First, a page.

Wickedly wonderful Wiener…

Schnitzel!

Story & photos by Dr. Micgael Lim The Travelling GourmetTM

All rights reserved

The suave and intrepid tells you about the best Wienerschnitzels in…


MAGNIFICENT Wien. Crispy outside, moist and very tender inside, thin yet very satisfying to eat…classic Viennese
Wienerschnitzel is a super-thin crumbed slice of veal (usually about 800g)  flash fried in very hot oil until gold-brown. OMG! YUMMY! It is then served with a lemon wedge, sometimes Ligonberry jam and Kartoffel potato salat (German Potato Salad) or Pomme Frites (French Fries) or boiled potatoes with parsley and butter, but not all three. You squeeze fresh lemon juice on the Schnitzel before enjoying it.

Legend has it that gold dust was added to the crumb mixture in order to achieve even better golden brown color.

Wiener Schnitzel simply means…

Schnitzel in the Viennese style. Vienna is Wien in Oesterreich.
Like Champagne, the term Wiener Schnitzel is protected by law. All and any schnitzel called by that name MUST be made from veal.
“Wiener Schnitzel and its Italian counterpart, Cotoletta Milanese, involved two Hapsburg domains in a bitter culinary dispute. Both Austrian and Italian branches of the family claimed credit for the invention of the dish. The Italian branch traced their claim way back to a banquet in 1134 for the Canon of Milan‘s St. Ambrogio Cathedral.”

 Historical Fact
Man has pounded meat to make it tender for thousands of years. However, there is eveidence that Apicus in Roman times (1st Century BC) prepared a thin slice of meat coated dredged in bread crumbs and then fried it in the 1 century BC. Apicus was credited with writing the 1st cookbook.

Roman Legions brought their cuisine to the Germanic countries they conquered…

In the Middle Ages, records reveal that it was very popular in both Northern Italy, and what is now Austria. Veal was the meat of choice.

In Northern Italy this dish goes back to a banquet given in 1134 for the canon of Milan’s St. Ambrogio Cathedral.”A dish was served called Cotoletta alla Milanese. Very similar to the Austrian Schnitzel BUT it was a veal chop with bone, pounded and breaded and served with lemon.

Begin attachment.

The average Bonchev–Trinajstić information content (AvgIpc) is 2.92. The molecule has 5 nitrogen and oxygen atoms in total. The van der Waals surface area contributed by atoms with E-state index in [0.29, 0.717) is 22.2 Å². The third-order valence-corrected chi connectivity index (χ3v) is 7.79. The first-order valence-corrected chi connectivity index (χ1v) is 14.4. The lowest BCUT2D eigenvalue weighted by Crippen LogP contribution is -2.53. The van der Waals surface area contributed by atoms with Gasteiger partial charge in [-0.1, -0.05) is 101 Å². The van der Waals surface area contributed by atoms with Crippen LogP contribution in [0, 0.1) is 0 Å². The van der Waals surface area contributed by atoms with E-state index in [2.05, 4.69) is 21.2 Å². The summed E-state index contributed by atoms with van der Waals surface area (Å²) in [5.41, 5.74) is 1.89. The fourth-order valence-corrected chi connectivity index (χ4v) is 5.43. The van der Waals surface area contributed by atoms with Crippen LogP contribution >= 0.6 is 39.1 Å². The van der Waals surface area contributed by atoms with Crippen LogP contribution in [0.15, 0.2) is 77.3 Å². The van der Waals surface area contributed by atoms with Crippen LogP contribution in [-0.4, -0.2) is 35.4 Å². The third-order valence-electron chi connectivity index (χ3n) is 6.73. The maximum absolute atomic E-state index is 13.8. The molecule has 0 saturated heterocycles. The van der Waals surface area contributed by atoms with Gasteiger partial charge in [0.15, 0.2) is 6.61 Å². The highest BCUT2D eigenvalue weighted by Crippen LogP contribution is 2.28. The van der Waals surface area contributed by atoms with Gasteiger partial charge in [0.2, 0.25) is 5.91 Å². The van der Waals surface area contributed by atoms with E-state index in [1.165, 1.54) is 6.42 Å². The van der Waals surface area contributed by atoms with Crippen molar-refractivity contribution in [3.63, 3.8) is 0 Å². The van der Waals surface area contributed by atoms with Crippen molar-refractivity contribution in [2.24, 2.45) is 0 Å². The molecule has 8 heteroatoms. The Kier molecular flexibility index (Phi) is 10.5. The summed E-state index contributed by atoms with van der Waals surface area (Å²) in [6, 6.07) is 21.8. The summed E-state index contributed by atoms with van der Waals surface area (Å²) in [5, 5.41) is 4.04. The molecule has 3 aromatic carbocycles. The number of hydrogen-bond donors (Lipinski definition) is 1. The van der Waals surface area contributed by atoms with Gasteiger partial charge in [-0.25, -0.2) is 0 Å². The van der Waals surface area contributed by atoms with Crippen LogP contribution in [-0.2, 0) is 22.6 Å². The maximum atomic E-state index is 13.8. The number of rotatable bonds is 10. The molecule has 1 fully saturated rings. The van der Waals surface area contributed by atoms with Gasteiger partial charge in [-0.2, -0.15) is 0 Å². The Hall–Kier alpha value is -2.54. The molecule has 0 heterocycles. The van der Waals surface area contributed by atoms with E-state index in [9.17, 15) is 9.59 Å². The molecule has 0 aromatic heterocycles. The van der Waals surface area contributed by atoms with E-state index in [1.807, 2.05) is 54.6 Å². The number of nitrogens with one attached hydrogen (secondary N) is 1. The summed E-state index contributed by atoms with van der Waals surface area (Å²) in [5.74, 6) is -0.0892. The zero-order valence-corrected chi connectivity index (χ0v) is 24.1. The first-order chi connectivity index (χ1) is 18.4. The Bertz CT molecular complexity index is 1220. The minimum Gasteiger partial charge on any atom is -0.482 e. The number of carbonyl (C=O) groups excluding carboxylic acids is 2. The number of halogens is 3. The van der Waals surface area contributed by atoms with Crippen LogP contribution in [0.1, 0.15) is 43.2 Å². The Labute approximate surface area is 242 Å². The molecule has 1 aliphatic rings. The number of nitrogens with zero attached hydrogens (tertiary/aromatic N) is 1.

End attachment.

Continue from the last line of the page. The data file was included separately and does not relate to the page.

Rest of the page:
The main difference is the Italian version has the bone-in BUT the  Austrian version is boneless.

Another legend is that Wiener Schnitzel goes back to at least 1862. A famous Austrian General that was based close close to Milan, introduced it.

 

Figlmüllers restaurant in
Wien

Figlmüllers arguably makes the biggest & best Schnitzel in Wien. It is NOT Wienerschnitzel because they use pork! The Schwein-Schnitzel goes into 4 different pans to get the perfect level crispiness.

Please see related article:

https://thetravellinggourmet.wordpress.com/2013/03/20/wine-wurst-duesseldorf/

To be continued…

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About thetravellinggourmet

As a renowned Travel, Food & Wine Writer he has travelled the world in a keen & indomitable pursuit of exotic delicacies & fine wines. His articles have been published in over 20 prestigious publications, both local & international. Dr. Lim has toured and trained in Wine Evaluation & Oenology in most of the world's top wine producing areas from France to Australia. The Travelling Gourmet says, "Gastronomy has no frontier. These are the gastronomic voyages of The Travelling Gourmet. My unending mission. To explore strange new cusines, to seek out new wines and new culinary experiences, to boldly go where no gourmet has gone before...." All rights reserved. No part of this publication may be reproduced or transmitted in any form or by any means, electronic or mechanical, including photocopy, recording, or any other information storage & retrieval system, without permission from Dr. Michael Lim The Travelling Gourmet and/or MSN. Material may be works of fiction. Names, characters, places and incidents may be true but may also be products of the author's imagination or are used fictitiously. Any resemblance whatsoever to actual person or persons, either dead or living, events, or locales may be entirely and purely coincidental and unintentional. No part of this website may be used to villify others or for criminal purposes. Interests: Travel, Food, Wines, Cooking, Wine Appreciation, Parachuting, Languages, Music, Reading, Swimming, Hunting, Ballet, Fencing, Archery, Anthropology and more... The Travelling Gourmet is a copyrighted trademark. All rights and photos reserved. No part may be reproduced without permission.
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